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  5.  74
    The Six Most Essential Questions in Psychiatric Diagnosis: A Pluralogue Part 1: Conceptual and Definitional Issues in Psychiatric Diagnosis. [REVIEW]James Phillips, Allen Frances, Michael A. Cerullo, John Chardavoyne, Hannah S. Decker, Michael B. First, Nassir Ghaemi, Gary Greenberg, Andrew C. Hinderliter, Warren A. Kinghorn, Steven G. LoBello, Elliott B. Martin, Aaron L. Mishara, Joel Paris, Joseph M. Pierre, Ronald W. Pies, Harold A. Pincus, Douglas Porter, Claire Pouncey, Michael A. Schwartz, Thomas Szasz, Jerome C. Wakefield, G. Scott Waterman, Owen Whooley & Peter Zachar - 2012 - Philosophy, Ethics, and Humanities in Medicine 7:1-29.
    In face of the multiple controversies surrounding the DSM process in general and the development of DSM-5 in particular, we have organized a discussion around what we consider six essential questions in further work on the DSM. The six questions involve: 1) the nature of a mental disorder; 2) the definition of mental disorder; 3) the issue of whether, in the current state of psychiatric science, DSM-5 should assume a cautious, conservative posture or an assertive, transformative posture; 4) the role (...)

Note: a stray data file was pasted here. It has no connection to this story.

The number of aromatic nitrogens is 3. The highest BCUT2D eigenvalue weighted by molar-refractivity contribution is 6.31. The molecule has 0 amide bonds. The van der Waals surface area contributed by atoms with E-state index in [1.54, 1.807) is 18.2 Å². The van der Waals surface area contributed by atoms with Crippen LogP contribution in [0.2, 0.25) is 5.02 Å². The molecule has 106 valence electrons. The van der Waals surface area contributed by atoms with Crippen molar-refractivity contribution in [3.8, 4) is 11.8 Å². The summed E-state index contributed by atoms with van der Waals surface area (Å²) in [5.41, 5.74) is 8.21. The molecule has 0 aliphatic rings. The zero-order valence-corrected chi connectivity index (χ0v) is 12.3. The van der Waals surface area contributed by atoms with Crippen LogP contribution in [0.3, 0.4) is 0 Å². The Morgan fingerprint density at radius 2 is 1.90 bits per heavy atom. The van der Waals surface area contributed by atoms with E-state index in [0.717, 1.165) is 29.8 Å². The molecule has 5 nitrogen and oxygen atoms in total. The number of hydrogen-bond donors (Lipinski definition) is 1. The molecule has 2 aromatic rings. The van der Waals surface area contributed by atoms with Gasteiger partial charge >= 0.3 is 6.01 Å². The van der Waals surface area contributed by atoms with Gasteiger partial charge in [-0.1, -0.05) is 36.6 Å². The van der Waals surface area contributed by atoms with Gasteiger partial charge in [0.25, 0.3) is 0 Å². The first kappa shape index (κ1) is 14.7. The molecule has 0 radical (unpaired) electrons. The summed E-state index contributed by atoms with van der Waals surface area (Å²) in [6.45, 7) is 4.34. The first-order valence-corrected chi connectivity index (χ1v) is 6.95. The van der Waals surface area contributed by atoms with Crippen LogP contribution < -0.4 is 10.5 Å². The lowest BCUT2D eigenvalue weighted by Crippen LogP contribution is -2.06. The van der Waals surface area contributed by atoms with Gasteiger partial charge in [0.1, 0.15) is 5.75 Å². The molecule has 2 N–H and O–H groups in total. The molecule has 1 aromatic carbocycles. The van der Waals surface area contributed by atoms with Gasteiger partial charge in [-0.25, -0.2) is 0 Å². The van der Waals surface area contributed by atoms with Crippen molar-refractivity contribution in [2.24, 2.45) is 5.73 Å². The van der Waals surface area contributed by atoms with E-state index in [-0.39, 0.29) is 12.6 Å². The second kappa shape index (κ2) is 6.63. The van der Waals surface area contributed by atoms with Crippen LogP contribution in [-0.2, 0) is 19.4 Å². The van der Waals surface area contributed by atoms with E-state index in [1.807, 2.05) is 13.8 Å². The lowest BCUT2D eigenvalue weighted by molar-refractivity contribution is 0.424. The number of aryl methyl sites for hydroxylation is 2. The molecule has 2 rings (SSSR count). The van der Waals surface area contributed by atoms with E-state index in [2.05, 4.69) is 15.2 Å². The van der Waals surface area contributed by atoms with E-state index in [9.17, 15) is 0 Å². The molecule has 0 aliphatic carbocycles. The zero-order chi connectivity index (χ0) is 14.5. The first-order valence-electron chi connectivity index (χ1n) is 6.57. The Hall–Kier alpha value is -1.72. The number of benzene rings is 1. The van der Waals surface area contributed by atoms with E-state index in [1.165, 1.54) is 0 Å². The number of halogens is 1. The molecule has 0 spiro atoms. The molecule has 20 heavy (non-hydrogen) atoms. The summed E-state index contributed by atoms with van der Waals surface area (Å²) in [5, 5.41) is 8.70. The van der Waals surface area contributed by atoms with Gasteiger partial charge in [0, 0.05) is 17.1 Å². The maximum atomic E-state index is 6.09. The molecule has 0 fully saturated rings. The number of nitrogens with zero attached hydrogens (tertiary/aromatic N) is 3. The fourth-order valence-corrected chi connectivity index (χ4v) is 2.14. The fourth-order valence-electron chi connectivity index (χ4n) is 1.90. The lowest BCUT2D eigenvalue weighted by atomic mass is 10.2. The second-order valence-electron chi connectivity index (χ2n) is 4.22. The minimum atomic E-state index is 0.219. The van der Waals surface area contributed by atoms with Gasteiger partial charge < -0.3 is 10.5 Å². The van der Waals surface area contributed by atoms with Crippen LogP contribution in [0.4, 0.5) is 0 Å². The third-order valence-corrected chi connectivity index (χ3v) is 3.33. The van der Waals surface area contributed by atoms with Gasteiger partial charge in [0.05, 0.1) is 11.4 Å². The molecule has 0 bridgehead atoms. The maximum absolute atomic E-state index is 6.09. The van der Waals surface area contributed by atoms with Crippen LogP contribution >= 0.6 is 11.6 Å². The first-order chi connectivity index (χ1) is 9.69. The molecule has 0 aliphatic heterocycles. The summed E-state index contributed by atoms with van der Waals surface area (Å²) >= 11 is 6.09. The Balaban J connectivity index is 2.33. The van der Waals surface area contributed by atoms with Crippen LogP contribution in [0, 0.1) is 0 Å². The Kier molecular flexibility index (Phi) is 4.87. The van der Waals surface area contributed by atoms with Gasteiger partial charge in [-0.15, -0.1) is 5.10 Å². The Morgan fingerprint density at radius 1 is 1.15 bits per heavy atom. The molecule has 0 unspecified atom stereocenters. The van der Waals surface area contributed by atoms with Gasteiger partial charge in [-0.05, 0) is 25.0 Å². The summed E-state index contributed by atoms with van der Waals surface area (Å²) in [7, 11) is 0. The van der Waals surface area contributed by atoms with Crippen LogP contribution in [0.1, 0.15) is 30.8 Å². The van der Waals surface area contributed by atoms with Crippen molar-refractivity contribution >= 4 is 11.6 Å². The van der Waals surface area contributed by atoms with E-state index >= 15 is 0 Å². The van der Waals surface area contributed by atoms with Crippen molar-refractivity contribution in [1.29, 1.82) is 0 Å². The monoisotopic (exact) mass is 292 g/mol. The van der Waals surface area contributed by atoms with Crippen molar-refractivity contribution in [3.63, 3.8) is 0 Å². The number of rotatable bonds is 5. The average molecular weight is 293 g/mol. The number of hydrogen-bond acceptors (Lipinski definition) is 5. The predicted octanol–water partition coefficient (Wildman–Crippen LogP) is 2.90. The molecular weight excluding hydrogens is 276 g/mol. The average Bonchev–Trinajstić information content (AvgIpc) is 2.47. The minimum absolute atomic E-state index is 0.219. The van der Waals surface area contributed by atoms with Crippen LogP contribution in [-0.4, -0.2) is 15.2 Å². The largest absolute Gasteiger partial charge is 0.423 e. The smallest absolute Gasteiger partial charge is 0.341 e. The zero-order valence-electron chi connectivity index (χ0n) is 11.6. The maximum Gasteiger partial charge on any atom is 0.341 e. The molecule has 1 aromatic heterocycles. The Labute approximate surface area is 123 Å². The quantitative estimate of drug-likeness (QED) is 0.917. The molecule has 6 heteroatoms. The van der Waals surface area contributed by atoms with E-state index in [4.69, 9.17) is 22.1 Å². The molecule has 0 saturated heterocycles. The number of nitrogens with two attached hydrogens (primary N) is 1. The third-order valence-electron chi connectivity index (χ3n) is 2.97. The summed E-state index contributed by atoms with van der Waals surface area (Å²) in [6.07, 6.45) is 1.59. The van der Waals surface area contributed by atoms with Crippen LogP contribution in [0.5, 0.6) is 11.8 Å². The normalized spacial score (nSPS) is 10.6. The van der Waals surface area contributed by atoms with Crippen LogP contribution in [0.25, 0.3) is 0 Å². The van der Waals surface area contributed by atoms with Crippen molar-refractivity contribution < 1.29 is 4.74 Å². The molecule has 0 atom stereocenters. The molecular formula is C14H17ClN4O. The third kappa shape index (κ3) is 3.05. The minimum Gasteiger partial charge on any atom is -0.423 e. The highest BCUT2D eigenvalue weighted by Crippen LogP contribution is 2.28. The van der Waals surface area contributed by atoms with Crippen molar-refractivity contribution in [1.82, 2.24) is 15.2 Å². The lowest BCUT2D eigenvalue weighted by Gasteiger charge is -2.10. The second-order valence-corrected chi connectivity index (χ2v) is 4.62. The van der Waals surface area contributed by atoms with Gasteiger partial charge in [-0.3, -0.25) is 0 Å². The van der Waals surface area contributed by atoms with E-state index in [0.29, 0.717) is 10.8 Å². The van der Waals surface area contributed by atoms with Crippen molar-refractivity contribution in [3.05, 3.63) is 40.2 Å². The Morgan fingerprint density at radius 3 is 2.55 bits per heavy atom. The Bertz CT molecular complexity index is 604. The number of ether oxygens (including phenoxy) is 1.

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  6. The Six Most Essential Questions in Psychiatric Diagnosis: A Pluralogue Part 2: Issues of Conservatism and Pragmatism in Psychiatric Diagnosis. [REVIEW]James Phillips, Allen Frances, Michael A. Cerullo, John Chardavoyne, Hannah S. Decker, Michael B. First, Nassir Ghaemi, Gary Greenberg, Andrew C. Hinderliter, Warren A. Kinghorn, Steven G. LoBello, Elliott B. Martin, Aaron L. Mishara, Joel Paris, Joseph M. Pierre, Ronald W. Pies, Harold A. Pincus, Douglas Porter, Claire Pouncey, Michael A. Schwartz, Thomas Szasz, Jerome C. Wakefield, G. Waterman, Owen Whooley & Peter Zachar - 2012 - Philosophy, Ethics, and Humanities in Medicine 7:8-.